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The only real difference between stage III and stage IV cancers is that they haven't metastasized.... yet. You had the colonoscopy because you needed the information from that test in order to find out what was going on and make informed decisions about the best course of action. The cancer would have still been there if you hadn't had the test, and today you would be beating yourself up for not following through with trying to get that diagnosis, different remorse but the same outcome. It sounds as though everyone did the best they could with the information available to them and that every effort was made to keep your mom comfortable at the end. I'm sorry for your loss.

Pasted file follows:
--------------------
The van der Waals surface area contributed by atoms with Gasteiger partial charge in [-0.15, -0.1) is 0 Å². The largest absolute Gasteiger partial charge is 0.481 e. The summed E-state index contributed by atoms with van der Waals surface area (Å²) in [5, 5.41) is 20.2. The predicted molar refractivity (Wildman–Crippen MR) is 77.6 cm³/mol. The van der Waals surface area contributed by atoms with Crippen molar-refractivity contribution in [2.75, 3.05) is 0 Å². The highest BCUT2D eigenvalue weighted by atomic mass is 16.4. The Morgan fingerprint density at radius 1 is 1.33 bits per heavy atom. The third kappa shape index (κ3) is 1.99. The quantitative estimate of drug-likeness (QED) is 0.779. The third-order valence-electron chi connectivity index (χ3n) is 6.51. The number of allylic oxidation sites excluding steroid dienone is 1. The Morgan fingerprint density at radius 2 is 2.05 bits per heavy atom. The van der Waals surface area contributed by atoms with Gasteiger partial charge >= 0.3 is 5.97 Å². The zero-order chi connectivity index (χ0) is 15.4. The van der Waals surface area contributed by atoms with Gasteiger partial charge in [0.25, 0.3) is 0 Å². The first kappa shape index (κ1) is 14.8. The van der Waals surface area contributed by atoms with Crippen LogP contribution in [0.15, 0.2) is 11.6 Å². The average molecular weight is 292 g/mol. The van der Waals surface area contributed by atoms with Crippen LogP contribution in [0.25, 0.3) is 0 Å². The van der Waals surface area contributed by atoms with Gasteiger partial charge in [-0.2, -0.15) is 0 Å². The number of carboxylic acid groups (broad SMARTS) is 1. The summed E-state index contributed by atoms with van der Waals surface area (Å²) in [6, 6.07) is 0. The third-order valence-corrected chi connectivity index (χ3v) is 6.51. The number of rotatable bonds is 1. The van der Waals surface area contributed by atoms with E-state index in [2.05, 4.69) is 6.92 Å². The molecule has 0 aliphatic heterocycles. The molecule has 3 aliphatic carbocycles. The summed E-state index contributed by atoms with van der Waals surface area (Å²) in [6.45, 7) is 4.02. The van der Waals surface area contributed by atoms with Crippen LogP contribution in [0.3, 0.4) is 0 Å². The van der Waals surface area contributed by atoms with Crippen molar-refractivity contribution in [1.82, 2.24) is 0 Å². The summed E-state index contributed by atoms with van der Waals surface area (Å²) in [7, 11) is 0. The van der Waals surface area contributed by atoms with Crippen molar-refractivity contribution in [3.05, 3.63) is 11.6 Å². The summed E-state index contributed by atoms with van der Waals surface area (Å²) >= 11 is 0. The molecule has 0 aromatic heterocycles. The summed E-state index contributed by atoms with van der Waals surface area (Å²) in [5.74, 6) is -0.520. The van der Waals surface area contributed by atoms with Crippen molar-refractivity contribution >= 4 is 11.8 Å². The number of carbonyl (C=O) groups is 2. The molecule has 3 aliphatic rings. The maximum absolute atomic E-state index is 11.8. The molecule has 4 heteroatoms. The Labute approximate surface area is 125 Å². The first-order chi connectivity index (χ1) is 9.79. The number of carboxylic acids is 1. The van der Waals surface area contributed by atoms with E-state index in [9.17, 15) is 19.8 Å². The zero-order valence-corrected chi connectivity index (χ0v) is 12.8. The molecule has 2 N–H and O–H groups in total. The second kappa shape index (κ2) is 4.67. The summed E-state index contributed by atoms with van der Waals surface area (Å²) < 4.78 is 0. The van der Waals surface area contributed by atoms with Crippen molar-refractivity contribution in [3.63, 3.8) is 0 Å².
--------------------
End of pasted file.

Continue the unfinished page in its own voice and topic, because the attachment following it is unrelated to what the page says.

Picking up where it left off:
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Thank you for your answers, I feel much better but I think bargaining it's part of the grieving process, the problem is that it interrupts the healing process because of the doubts, but I managed to make an appointment with the palliative care doctor and he explained every detail very thoroughly and took a weight of my shoulders. Understanding medically why they couldn't do anything to save her clears a lot of doubts. I have an appointment with her oncologist next for him to explain why at the end of December the PET scan report said stage three colon cancer. She starts radiotherapy at the end of January stops treatment because of lumbago pain which gets worse by the day and she dies 6 weeks after that. He never offered an MRI to find the root of the pain.  All he said was to control the pain and not tests.  The tumor was probably growing and pushing against her back.  How comes it became so aggressive? It was an infiltrating adenocarcinoma but stage III no metastasis as well they say that tumors grow very slow in the elderly.